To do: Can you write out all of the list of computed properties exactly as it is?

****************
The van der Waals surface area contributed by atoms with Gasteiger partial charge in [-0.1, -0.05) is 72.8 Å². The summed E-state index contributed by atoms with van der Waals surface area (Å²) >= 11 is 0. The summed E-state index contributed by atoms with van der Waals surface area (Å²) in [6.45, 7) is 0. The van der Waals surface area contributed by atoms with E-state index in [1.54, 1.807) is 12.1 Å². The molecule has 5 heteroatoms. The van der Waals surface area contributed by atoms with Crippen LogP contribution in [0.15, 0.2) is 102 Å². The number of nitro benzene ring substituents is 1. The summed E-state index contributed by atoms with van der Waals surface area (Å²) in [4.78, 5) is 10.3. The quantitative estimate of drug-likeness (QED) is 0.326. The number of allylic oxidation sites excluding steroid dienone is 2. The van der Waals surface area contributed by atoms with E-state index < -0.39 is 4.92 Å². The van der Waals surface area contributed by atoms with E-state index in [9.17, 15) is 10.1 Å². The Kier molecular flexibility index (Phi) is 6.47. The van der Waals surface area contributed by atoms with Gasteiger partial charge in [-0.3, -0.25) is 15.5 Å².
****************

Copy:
The van der Waals surface area contributed by atoms with Gasteiger partial charge in [-0.1, -0.05) is 72.8 Å². The summed E-state index contributed by atoms with van der Waals surface area (Å²) >= 11 is 0. The summed E-state index contributed by atoms with van der Waals surface area (Å²) in [6.45, 7) is 0. The van der Waals surface area contributed by atoms with E-state index in [1.54, 1.807) is 12.1 Å². The molecule has 5 heteroatoms. The van der Waals surface area contributed by atoms with Crippen LogP contribution in [0.15, 0.2) is 102 Å². The number of nitro benzene ring substituents is 1. The summed E-state index contributed by atoms with van der Waals surface area (Å²) in [4.78, 5) is 10.3. The quantitative estimate of drug-likeness (QED) is 0.326. The number of allylic oxidation sites excluding steroid dienone is 2. The van der Waals surface area contributed by atoms with E-state index < -0.39 is 4.92 Å². The van der Waals surface area contributed by atoms with E-state index in [9.17, 15) is 10.1 Å². The Kier molecular flexibility index (Phi) is 6.47. The van der Waals surface area contributed by atoms with Gasteiger partial charge in [-0.3, -0.25) is 15.5 Å².